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Wales vs Argentina: 5 talking points

By PA
Louis Rees-Zammit - PA

Wales will target a third Rugby World Cup semi-final appearance in the last four tournaments when they tackle Argentina on Saturday.

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The quarter-final clash in Marseille comes after Wales collected 19 points from a possible 20 to dominate the pool.

Here, the PA news agency looks at some of the talking points heading into the game.

Wales in the driving seat

It would have been fanciful seven months ago to identify Wales as possible World Cup semi-finalists, given a miserable Six Nations campaign that saw them win one game.

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Head coach Warren Gatland has turned things around, though, masterminding an unbeaten group phase that produced key victories over Fiji and Australia.

In contrast, Argentina found it tough going, losing to 14-man England before posting an unimpressive win against Samoa and then qualifying as Pool D runners-up.

Team Form

Last 5 Games

0
Wins
3
5
Streak
2
13
Tries Scored
17
-51
Points Difference
37
2/5
First Try
2/5
2/5
First Points
3/5
2/5
Race To 10 Points
2/5

It is a first World Cup meeting between Wales and the Pumas since 1999, with Gatland’s team firm favourites.

Faletau loss a huge blow

Wales’ victory over Georgia last weekend was clouded by number eight Taulupe Faletau suffering a broken arm that ruled him out of the tournament.

With 104 caps to his name and a consistent ability to hit world-class standards, his absence cannot be sugar-coated, even if Wales have enviable back-row strength.

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Big players produce big performances in big games, and few Wales players have delivered such quality so regularly than Faletau during his 12-year Test career.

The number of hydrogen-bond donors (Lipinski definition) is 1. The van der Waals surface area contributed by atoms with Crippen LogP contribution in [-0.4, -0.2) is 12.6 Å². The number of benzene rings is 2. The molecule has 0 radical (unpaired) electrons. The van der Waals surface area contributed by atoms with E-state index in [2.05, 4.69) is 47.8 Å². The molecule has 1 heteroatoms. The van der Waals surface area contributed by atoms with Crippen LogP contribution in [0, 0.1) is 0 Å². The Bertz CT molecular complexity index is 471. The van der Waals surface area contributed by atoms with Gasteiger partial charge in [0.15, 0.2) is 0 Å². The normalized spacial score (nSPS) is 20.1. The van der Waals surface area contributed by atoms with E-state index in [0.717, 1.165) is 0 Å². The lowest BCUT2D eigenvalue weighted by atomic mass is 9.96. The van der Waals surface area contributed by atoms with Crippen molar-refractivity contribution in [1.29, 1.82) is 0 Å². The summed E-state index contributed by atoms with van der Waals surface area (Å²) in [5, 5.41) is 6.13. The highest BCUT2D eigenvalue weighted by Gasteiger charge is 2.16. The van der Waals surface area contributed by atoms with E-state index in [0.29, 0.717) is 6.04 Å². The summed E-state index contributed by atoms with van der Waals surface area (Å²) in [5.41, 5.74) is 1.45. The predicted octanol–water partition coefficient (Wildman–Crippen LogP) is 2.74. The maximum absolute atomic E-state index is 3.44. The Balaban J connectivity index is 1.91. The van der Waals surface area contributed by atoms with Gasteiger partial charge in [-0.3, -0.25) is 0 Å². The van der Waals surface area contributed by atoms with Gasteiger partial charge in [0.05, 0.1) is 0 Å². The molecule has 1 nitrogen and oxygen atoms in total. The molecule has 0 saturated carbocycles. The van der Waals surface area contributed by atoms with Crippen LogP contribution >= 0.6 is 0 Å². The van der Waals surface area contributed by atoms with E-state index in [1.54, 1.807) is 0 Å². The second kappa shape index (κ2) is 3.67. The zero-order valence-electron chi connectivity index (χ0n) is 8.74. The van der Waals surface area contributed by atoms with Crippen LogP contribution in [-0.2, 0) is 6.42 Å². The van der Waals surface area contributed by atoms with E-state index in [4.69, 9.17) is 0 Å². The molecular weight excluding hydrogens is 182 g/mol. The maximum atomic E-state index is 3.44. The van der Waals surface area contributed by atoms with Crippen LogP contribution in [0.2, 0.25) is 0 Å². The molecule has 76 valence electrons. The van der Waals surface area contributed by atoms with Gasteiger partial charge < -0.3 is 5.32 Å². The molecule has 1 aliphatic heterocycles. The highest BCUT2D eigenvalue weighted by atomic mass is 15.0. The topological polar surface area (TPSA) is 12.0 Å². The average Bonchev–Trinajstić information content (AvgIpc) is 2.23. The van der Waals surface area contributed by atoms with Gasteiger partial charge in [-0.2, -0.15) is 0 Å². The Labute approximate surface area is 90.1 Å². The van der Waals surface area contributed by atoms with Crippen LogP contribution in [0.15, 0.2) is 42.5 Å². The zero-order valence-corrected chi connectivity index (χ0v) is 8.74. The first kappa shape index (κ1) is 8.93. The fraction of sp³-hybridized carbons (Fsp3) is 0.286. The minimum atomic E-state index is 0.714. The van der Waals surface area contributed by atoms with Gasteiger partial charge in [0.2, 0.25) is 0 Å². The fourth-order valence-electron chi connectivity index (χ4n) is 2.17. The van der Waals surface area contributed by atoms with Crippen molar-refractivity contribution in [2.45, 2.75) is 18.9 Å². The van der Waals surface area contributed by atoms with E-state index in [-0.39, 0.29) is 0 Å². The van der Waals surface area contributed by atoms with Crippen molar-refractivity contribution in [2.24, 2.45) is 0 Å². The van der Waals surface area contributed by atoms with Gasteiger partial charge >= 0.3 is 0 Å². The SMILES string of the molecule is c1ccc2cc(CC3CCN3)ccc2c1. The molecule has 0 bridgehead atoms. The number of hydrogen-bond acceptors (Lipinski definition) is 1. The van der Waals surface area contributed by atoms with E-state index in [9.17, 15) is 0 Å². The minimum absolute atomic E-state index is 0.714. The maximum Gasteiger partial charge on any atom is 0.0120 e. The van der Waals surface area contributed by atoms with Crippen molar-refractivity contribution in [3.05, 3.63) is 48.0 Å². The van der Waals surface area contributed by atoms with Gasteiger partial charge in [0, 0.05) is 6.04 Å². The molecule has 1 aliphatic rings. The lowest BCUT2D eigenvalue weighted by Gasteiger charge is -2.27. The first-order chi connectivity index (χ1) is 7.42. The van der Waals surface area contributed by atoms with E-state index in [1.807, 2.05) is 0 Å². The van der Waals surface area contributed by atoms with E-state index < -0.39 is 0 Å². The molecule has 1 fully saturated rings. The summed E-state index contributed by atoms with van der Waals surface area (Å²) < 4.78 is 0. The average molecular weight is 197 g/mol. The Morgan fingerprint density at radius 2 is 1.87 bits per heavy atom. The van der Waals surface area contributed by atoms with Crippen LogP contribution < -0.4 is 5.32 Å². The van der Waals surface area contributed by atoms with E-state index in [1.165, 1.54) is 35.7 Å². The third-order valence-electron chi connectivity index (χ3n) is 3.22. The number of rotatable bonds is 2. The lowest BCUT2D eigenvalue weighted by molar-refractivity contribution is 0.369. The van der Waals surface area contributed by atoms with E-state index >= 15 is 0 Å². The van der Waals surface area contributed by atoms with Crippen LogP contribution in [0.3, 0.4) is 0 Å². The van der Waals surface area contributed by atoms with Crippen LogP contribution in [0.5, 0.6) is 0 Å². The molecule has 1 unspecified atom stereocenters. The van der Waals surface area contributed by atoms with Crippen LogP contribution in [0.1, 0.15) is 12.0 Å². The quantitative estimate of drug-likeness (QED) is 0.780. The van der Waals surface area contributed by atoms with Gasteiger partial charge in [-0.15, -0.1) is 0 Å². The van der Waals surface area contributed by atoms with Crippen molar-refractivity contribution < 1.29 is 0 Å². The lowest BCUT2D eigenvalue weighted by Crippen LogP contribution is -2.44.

The shows goes on, but one of its star performers has left the stage.

Head-to-Head

Last 5 Meetings

Wins
2
Draws
1
Wins
2
Average Points scored
20
21
First try wins
40%
Home team wins
40%

Form and history favours Wales

Former Wales flanker Richard Webster once said that rugby is a sport played on grass, not paper, but form and history strongly supports a Wales victory on Saturday.

Four successive wins since losing their final World Cup warm-up match to South Africa represents a longest unbeaten run for more than two years, while Gatland has a 100 per cent record as Wales boss against the Pumas of played six, won six.

Argentina have beaten Wales only twice in the last 11 meetings, and their World Cup performances so far do not suggest an immediate turnaround in fortunes.

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Wales Argentina
Warren Gatland the Wales head coach talks to Liam Williams (R) and Louis Rees-Zammit during the Wales training session at Felix Mayol Stadium on October 12, 2023 in Toulon, France. (Photo by David Rogers/Getty Images)

Biggar to boss the show?

Biggar is back at fly-half after recovering from a pectoral muscle injury suffered against Australia almost three weeks ago, with his leadership and game-management vital to Wales successfully negotiating their quarter-final hurdle.